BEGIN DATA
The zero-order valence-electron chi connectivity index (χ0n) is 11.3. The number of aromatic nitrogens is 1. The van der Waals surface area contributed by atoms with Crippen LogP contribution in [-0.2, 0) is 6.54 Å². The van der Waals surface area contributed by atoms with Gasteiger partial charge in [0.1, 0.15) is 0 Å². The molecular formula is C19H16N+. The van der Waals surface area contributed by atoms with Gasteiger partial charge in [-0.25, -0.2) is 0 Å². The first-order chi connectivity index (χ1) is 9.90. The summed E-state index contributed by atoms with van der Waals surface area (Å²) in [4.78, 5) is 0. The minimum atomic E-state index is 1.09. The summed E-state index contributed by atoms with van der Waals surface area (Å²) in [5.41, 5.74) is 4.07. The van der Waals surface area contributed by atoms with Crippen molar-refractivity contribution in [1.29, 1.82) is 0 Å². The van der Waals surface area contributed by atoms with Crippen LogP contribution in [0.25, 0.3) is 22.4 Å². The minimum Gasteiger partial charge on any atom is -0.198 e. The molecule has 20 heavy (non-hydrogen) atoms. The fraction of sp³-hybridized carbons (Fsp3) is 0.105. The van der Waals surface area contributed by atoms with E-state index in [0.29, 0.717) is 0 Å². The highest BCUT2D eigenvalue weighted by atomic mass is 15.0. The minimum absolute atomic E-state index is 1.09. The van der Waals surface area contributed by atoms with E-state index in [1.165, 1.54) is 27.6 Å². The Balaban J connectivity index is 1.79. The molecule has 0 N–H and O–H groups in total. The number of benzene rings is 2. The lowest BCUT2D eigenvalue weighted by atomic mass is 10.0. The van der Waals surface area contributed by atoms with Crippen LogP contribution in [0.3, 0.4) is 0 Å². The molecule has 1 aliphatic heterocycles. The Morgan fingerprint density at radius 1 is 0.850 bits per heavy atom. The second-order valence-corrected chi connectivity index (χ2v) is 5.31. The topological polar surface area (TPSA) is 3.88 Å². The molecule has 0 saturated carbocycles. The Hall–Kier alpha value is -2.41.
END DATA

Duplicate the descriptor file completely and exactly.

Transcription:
The zero-order valence-electron chi connectivity index (χ0n) is 11.3. The number of aromatic nitrogens is 1. The van der Waals surface area contributed by atoms with Crippen LogP contribution in [-0.2, 0) is 6.54 Å². The van der Waals surface area contributed by atoms with Gasteiger partial charge in [0.1, 0.15) is 0 Å². The molecular formula is C19H16N+. The van der Waals surface area contributed by atoms with Gasteiger partial charge in [-0.25, -0.2) is 0 Å². The first-order chi connectivity index (χ1) is 9.90. The summed E-state index contributed by atoms with van der Waals surface area (Å²) in [4.78, 5) is 0. The minimum atomic E-state index is 1.09. The summed E-state index contributed by atoms with van der Waals surface area (Å²) in [5.41, 5.74) is 4.07. The van der Waals surface area contributed by atoms with Crippen molar-refractivity contribution in [1.29, 1.82) is 0 Å². The van der Waals surface area contributed by atoms with Crippen LogP contribution in [0.25, 0.3) is 22.4 Å². The minimum Gasteiger partial charge on any atom is -0.198 e. The molecule has 20 heavy (non-hydrogen) atoms. The fraction of sp³-hybridized carbons (Fsp3) is 0.105. The van der Waals surface area contributed by atoms with E-state index in [0.29, 0.717) is 0 Å². The highest BCUT2D eigenvalue weighted by atomic mass is 15.0. The minimum absolute atomic E-state index is 1.09. The van der Waals surface area contributed by atoms with E-state index in [1.165, 1.54) is 27.6 Å². The Balaban J connectivity index is 1.79. The molecule has 0 N–H and O–H groups in total. The number of benzene rings is 2. The lowest BCUT2D eigenvalue weighted by atomic mass is 10.0. The van der Waals surface area contributed by atoms with Crippen LogP contribution in [0.3, 0.4) is 0 Å². The molecule has 1 aliphatic heterocycles. The Morgan fingerprint density at radius 1 is 0.850 bits per heavy atom. The second-order valence-corrected chi connectivity index (χ2v) is 5.31. The topological polar surface area (TPSA) is 3.88 Å². The molecule has 0 saturated carbocycles. The Hall–Kier alpha value is -2.41.